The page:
TIME Ukraine

Past Attacks on Commercial Airliners

Smokes rises from wreckage of South Korean Air Boeing 747 at the crash site at Agana in Guam on August 6, 1997.
Smokes rises from wreckage of South Korean Air Boeing 747 at the crash site at Agana in Guam on August 6, 1997. Choo Yuon-Kong—AFP/Getty Images

If Malaysia Airlines Flight 17 was accidentally shot down, it would mark the deadliest such incident. But not the first.

Ukrainian officials have blamed separatist rebels for shooting down Malaysia Airlines Flight 17, possibly mistaking it for a Ukrainian aircraft. The separatists have denied the allegations—and in turn suggested Ukraine was responsible.

If the airliner, reported to have 295 people on board and flying at 33,000 feet, was indeed shot down, it would mark the deadliest such incident ever. But it wouldn’t be the first time an airliner has been accidently or recklessly shot down.

Here are some of those disasters, including one in 2001 that was also linked to Ukraine:

2001

Siberian Airlines Flight 1812

The airliner was flying at roughly 35,000 feet over the Black Sea, en route to Russia from Israel, when it was struck by a Ukrainian missile. Investigators later concluded that Ukrainian air defense forces had fired two missiles during a major military exercise: one hit the targeted drone, the other continued 150 more miles and appeared to lock-on to the Siberian Airlines flight. All 78 people aboard were killed.

1988

Iran Air Flight 655

In the midst of the Iran-Iraq war and with tensions high between the U.S. and Iran, the U.S. Navy said it mistook the Iranian passenger plane, an Airbus 300, for a hostile fighter jet. After issuing several warnings, the missile cruiser Vincennes fired two surface-to-air missiles, at least one of which struck the Dubai-bound plane at 7,500 feet over the Straight of Hormuz, killing all 290 people on board.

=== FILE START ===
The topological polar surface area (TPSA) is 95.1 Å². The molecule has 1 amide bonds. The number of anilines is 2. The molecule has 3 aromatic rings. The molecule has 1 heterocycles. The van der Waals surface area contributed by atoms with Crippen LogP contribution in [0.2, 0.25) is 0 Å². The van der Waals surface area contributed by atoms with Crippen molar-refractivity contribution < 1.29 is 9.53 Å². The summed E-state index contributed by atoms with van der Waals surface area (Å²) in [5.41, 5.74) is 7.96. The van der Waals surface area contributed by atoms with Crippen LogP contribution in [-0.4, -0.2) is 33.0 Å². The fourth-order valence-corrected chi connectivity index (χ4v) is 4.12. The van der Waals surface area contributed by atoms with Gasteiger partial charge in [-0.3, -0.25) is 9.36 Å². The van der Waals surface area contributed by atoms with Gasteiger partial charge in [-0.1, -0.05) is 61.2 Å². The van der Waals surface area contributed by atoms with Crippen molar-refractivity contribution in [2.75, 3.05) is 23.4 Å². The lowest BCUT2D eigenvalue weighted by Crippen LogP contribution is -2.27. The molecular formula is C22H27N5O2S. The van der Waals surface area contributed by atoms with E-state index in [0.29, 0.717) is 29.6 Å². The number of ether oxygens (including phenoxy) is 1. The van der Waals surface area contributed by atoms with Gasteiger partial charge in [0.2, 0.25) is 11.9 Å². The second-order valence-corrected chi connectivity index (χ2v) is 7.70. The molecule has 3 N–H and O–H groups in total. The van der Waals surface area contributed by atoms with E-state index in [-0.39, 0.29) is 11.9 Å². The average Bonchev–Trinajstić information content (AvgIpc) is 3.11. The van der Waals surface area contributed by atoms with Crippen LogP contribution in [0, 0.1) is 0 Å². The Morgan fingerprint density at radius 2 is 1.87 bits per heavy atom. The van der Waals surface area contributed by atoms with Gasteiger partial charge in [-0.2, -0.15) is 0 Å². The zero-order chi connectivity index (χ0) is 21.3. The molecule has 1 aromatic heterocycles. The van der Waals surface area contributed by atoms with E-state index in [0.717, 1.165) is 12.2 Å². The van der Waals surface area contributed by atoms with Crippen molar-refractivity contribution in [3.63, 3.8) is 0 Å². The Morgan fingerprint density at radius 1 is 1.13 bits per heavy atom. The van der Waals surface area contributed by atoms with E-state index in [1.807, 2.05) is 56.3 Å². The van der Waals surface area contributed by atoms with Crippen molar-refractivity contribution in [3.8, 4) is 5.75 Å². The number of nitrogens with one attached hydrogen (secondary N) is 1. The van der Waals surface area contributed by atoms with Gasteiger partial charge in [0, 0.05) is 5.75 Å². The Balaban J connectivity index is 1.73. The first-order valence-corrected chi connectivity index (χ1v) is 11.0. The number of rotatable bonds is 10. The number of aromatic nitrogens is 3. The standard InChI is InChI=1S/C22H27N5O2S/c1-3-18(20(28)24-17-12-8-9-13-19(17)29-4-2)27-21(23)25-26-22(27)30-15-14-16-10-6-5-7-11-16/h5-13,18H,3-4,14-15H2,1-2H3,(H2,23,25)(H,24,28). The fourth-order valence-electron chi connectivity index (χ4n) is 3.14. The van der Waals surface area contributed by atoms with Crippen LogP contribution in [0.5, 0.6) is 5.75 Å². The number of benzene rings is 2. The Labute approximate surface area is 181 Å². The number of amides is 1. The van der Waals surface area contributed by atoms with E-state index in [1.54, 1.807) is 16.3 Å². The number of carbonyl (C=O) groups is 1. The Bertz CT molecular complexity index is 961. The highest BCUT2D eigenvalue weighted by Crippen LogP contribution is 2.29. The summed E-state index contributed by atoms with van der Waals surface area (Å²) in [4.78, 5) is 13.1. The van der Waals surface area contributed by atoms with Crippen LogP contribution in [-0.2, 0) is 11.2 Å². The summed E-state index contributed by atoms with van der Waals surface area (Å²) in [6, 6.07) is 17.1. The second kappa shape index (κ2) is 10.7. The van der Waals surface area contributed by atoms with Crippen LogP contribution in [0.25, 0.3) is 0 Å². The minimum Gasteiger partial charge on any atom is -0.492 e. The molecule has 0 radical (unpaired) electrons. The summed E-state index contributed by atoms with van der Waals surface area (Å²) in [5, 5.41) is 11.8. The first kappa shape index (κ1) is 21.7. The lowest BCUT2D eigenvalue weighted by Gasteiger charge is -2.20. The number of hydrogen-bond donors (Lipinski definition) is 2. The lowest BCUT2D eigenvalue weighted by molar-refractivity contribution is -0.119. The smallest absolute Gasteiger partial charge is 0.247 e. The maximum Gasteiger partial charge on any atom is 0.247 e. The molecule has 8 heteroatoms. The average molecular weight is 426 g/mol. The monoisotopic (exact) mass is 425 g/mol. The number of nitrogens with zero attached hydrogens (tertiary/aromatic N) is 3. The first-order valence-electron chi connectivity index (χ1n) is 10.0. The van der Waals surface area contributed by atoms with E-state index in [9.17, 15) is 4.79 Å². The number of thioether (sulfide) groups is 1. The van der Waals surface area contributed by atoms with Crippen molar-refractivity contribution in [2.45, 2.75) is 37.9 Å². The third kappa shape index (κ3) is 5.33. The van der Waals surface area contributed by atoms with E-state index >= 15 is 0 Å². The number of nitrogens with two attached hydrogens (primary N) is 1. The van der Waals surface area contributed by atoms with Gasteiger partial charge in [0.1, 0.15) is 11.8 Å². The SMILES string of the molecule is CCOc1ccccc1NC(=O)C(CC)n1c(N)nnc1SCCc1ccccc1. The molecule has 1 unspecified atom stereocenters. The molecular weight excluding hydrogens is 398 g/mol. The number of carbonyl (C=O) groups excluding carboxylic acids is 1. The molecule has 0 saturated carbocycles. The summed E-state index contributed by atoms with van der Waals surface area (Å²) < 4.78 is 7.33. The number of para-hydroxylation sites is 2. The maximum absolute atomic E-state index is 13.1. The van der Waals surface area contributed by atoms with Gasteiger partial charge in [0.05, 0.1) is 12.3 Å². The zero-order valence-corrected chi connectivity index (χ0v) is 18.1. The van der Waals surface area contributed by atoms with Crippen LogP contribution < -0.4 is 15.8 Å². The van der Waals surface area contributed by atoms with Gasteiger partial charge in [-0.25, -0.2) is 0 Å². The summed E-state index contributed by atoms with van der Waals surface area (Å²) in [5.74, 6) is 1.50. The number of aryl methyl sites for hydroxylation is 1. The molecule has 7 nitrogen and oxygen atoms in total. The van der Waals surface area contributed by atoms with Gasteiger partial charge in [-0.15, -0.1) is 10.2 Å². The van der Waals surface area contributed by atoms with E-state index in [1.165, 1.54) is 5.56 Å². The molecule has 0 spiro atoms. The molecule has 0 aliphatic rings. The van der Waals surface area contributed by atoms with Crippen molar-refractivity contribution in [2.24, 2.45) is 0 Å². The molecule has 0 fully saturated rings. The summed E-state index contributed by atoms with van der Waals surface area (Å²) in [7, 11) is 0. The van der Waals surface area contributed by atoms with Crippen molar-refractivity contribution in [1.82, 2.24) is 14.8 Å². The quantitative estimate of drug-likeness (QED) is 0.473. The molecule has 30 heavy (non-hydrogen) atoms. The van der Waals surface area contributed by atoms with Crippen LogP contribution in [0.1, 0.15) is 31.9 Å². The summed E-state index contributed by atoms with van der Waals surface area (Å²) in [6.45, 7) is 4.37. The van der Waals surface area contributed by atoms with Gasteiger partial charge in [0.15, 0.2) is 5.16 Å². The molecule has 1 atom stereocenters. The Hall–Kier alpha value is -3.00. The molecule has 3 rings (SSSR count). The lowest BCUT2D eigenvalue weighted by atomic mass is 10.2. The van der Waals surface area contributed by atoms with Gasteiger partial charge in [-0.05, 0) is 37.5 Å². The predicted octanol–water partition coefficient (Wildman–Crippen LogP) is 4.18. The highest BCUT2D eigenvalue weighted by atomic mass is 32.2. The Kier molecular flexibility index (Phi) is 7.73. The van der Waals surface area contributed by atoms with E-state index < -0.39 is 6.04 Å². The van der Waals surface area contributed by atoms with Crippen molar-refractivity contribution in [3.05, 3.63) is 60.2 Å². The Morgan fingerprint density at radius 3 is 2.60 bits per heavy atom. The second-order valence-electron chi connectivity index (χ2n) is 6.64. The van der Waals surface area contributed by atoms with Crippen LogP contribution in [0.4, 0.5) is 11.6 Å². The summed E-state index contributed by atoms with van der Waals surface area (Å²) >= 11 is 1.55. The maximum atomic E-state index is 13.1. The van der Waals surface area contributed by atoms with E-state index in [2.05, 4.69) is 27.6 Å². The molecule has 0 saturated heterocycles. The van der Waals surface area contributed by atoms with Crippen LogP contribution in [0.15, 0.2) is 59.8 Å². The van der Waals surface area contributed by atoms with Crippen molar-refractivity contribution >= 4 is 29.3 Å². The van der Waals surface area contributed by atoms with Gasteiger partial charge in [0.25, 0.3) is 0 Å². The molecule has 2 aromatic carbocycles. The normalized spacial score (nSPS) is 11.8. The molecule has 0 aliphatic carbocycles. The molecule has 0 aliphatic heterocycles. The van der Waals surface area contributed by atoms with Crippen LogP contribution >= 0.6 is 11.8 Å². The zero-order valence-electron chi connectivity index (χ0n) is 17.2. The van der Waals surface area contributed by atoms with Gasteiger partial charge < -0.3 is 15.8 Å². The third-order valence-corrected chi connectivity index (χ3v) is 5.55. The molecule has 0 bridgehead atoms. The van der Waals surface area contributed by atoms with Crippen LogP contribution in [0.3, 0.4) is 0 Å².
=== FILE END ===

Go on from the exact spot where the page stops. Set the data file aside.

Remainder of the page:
1983

Korean Air Lines Flight 007

A Soviet interceptor shot down the Boeing 747 en route from New York to Seoul with 269 people aboard, including U.S. Representative Lawrence McDonald. Soviet officials believed that the airliner, which had crossed into Soviet airspace, was on a reconnaissance mission. Everyone on board was killed.

1978

Korean Air Lines Flight 902

Navigational equipment on the Paris-to-Seoul flight malfunctioned, leading the pilot to fly into Soviet airspace above the Arctic Circle. Soviet forces, believing it to be a reconnaissance flight, fired on the Boeing 707, forcing it to make an emergency landing near the Finnish border, killing two. The Soviet Union later charged the South Korean government $100,000 for its rescue operation, but the bill went unpaid.

1973

Libyan Airlines Flight 114

The Cairo-bound Boeing 727 was apparently disoriented by poor weather and crossed over Israeli-occupied Sinai, which had been declared a war zone. Amid reports of terrorist plans to use a civilian airliner against Israel, the country scrambled interceptors. The fighter jets issued warning signals that went unheeded—an investigation later reportedly found that the French pilot believed the jets were Egyptian escorts—and then shot it down, killing nearly all of the roughly 115 people on board.

1955

El Al Flight 402

The flight between Vienna and Istanbul en route to Israel strayed into the airspace of Bulgaria, then an Eastern Bloc country. The government scrambled its fighters, which shot down the Lockheed Constellation, killing all 58 passengers and crew on board. Bulgaria later issued a formal apology, saying its pilots had been “too hasty.”

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